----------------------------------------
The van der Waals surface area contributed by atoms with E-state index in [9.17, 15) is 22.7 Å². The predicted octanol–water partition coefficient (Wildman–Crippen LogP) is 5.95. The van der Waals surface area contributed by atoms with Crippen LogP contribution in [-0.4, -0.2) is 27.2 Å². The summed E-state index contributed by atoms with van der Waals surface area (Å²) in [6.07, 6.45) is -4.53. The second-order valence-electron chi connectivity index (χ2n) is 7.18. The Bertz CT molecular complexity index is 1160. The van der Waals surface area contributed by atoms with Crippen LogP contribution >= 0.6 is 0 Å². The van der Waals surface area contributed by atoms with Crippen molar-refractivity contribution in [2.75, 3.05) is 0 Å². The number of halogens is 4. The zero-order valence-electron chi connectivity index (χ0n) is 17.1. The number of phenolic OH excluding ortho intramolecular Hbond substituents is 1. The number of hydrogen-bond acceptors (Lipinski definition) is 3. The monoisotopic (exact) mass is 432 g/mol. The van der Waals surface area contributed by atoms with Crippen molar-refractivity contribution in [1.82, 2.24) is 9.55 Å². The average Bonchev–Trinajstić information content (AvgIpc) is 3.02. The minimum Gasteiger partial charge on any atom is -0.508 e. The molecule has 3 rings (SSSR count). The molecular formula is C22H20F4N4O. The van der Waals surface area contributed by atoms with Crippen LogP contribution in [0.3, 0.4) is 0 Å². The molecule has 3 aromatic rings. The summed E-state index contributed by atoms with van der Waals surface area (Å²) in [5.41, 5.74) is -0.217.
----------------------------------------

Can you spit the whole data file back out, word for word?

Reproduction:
The van der Waals surface area contributed by atoms with E-state index in [9.17, 15) is 22.7 Å². The predicted octanol–water partition coefficient (Wildman–Crippen LogP) is 5.95. The van der Waals surface area contributed by atoms with Crippen LogP contribution in [-0.4, -0.2) is 27.2 Å². The summed E-state index contributed by atoms with van der Waals surface area (Å²) in [6.07, 6.45) is -4.53. The second-order valence-electron chi connectivity index (χ2n) is 7.18. The Bertz CT molecular complexity index is 1160. The van der Waals surface area contributed by atoms with Crippen LogP contribution >= 0.6 is 0 Å². The van der Waals surface area contributed by atoms with Crippen molar-refractivity contribution in [2.75, 3.05) is 0 Å². The number of halogens is 4. The zero-order valence-electron chi connectivity index (χ0n) is 17.1. The number of phenolic OH excluding ortho intramolecular Hbond substituents is 1. The number of hydrogen-bond acceptors (Lipinski definition) is 3. The monoisotopic (exact) mass is 432 g/mol. The van der Waals surface area contributed by atoms with Crippen molar-refractivity contribution in [1.82, 2.24) is 9.55 Å². The average Bonchev–Trinajstić information content (AvgIpc) is 3.02. The minimum Gasteiger partial charge on any atom is -0.508 e. The molecule has 3 rings (SSSR count). The molecular formula is C22H20F4N4O. The van der Waals surface area contributed by atoms with Crippen LogP contribution in [0.3, 0.4) is 0 Å². The molecule has 3 aromatic rings. The summed E-state index contributed by atoms with van der Waals surface area (Å²) in [5.41, 5.74) is -0.217.